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Movement Building

Carl Anthony: Earth Day and Environmental Justice - Then and Now

Carl Anthony co-founded Race, Poverty and the Environment in 1990. In this interview with RP&E editor B. Jesse Clarke, Anthony shares his reflections on some of the key milestones that led to the creation of the Journal and its role in the ever-evolving environmental justice movement. Recorded at the studios of the National Radio Project, this interview introduces Radio RP&E—Podcasts and Broadcasts from the national journal of social and environmental justice. Read an edited excerpt below or listen to the full interview.  http://new.reimaginerpe.org/carl-anthony-on-earth-day-founding-of-rpe

Carl Anthony 17-1 Jesse Clarke:  Can you talk a little bit about where the environmental movement was on Earth Day 1970?

Carl Anthony: Earth Day 1970 was started, in part, as a result of the work of Rachel Carson who wrote Silent Spring in 1962. That book and similar research on the effects of DDT sparked a growing interest in the environment that went beyond protecting wildlife and open spaces. In some ways, it was paradoxical, because it became a powerful protest movement that was also distancing itself from issues of race and social justice.

Some proponents of environmentalism sought to use it to put a closure on the struggles of the 1960s and launch a new kind of consciousness about the earth and the environment, without really addressing issues of social and racial justice. But in fact, all these movements were interrelated. Many people, for innumerable reasons, were really upset with the dominant society and the way in which it was destroying both culture and places. Indeed, the new environmental movement owed something to the civil rights movement.

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David Harvey

The Financial Crash and the Right to the City
An Interview by Amy Goodman

David Harvey is a Marxist geographer and distinguished professor of anthropology at the Graduate Center of the City University of New York. He’s the author of several books, including The Limits to Capital and A Brief History of Neo-liberalism.

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In this Issue - From the Editor

Race-Regionalism Nav graphic

The election of Barack Obama represents a turning point in the role of race in United States politics. It proves conclusively that the United States electorate has moved past simple prejudice based on the color of a person’s skin. And it demonstrates that there is a majority coalition in favor of progressive change. This is a milestone, and it offers an outstanding opportunity to advance a new national agenda.

Unfortunately, the election in itself does very little to challenge the economic and social system that inflicts racism on vast segments of the people in this country. To make change, our movements will need to maintain consistent grassroots pressure on the new leadership. But we also need to deepen our understanding of how racial inequality is maintained. Furthermore, we need a solid theory of how and where we can redistribute opportunity so that communities of color and low-income people can gain their fair share of benefits and remedy past wrongs.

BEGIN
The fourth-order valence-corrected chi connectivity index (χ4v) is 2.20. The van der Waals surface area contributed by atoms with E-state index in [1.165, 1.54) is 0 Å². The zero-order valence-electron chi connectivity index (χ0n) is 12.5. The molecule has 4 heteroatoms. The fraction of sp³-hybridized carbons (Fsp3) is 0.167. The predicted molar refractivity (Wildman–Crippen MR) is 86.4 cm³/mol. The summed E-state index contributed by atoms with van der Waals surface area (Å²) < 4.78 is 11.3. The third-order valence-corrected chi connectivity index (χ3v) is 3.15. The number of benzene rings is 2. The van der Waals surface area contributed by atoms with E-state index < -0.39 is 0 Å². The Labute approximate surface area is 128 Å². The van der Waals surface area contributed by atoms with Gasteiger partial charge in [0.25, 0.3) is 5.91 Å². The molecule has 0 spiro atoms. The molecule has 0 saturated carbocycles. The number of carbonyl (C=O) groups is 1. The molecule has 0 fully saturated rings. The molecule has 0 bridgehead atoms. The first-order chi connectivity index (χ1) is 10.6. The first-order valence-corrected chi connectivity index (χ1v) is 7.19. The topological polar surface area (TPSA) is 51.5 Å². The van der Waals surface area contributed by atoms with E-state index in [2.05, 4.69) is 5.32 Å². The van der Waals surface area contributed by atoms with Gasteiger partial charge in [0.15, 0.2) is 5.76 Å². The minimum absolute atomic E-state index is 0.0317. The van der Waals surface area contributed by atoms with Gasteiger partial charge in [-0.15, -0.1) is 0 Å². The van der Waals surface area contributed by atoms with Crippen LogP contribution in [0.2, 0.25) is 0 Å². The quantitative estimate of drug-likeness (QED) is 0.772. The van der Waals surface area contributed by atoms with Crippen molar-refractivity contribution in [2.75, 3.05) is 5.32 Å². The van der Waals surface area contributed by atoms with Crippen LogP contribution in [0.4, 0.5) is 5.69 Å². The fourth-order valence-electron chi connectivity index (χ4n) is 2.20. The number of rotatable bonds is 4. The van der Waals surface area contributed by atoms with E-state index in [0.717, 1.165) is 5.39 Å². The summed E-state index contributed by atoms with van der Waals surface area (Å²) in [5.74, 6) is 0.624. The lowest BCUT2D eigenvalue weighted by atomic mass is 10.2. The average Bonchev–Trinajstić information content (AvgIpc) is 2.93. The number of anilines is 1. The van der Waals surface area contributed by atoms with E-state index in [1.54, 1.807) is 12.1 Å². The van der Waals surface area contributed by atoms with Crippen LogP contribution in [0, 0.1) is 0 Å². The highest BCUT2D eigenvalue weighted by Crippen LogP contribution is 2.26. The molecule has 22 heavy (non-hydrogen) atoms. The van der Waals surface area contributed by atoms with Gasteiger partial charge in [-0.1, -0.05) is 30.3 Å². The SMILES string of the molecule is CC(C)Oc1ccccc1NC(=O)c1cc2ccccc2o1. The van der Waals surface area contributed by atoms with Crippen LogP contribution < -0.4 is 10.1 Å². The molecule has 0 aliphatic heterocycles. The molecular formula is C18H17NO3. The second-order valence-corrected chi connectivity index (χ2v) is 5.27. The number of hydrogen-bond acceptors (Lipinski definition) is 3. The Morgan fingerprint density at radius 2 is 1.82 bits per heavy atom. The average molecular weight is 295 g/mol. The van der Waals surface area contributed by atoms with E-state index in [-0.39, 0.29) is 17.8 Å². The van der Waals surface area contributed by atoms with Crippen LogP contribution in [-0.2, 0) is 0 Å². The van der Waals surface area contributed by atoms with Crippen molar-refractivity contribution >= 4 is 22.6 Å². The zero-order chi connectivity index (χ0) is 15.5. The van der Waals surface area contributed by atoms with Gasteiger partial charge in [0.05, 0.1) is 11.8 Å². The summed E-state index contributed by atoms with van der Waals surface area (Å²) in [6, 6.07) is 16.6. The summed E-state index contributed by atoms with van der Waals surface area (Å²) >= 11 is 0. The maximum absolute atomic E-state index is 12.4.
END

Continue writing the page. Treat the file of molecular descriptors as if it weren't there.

“We’re in This Together” An interview with Danny Glover

2008 marks the 40th anniversary of the struggle to institute Ethnic Studies at San Francisco State. What do you see as some of the similarities between your work then and your current efforts to get African American history represented in films?

Danny Glover: I was a student and an activist in the Black Student Union (BSU) at San Francisco State in the mid-60’s. We were doing a lot of outreach into the community—tutorial programs with students who were not doing well in public schools, and trying very hard to make what we were learning in college relevant to the issues and problems confronting our communities. We were also engaged in protests on campus and raising issues around race and racism and the need for greater inclusion on campus.

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Breaking Through to Regional Equity

A new civil rights movement is emerging in communities throughout the United States. It presents a vibrant vision and voice in contrast to the usual story of urban sprawl and concentrated poverty. Through bold regional organizing and advocacy efforts and innovative partnerships and policy reforms, new alliances are creating working models of metropolitan regional equity in inner cities, suburbs, and rural areas across the nation.

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Clean and Safe Ports: Building a Movement, Region by Region

On March 20, 2008, hundreds of people filled the hall at Bannings Landing in the Los Angeles port community of Wilmington to witness the Los Angeles Harbor Commission adopt a Clean Trucks Program to reduce air pollution at the Port of Los Angeles. The program’s goals were straight-forward: replace and retrofit approximately 16,000 trucks in order to meet the 2007 federal Environmental Protection Agency (EPA) emissions standards by 2012.

Once implemented, the Clean Trucks Program—which faces stiff opposition and pending lawsuits from industry—would require trucking companies which service the Port to hire truck drivers as employees rather than relying on independent truckers. With this model of doing business, the city hopes to reduce truck emissions, create a stable workforce, and set up mechanisms for community and government accountability.

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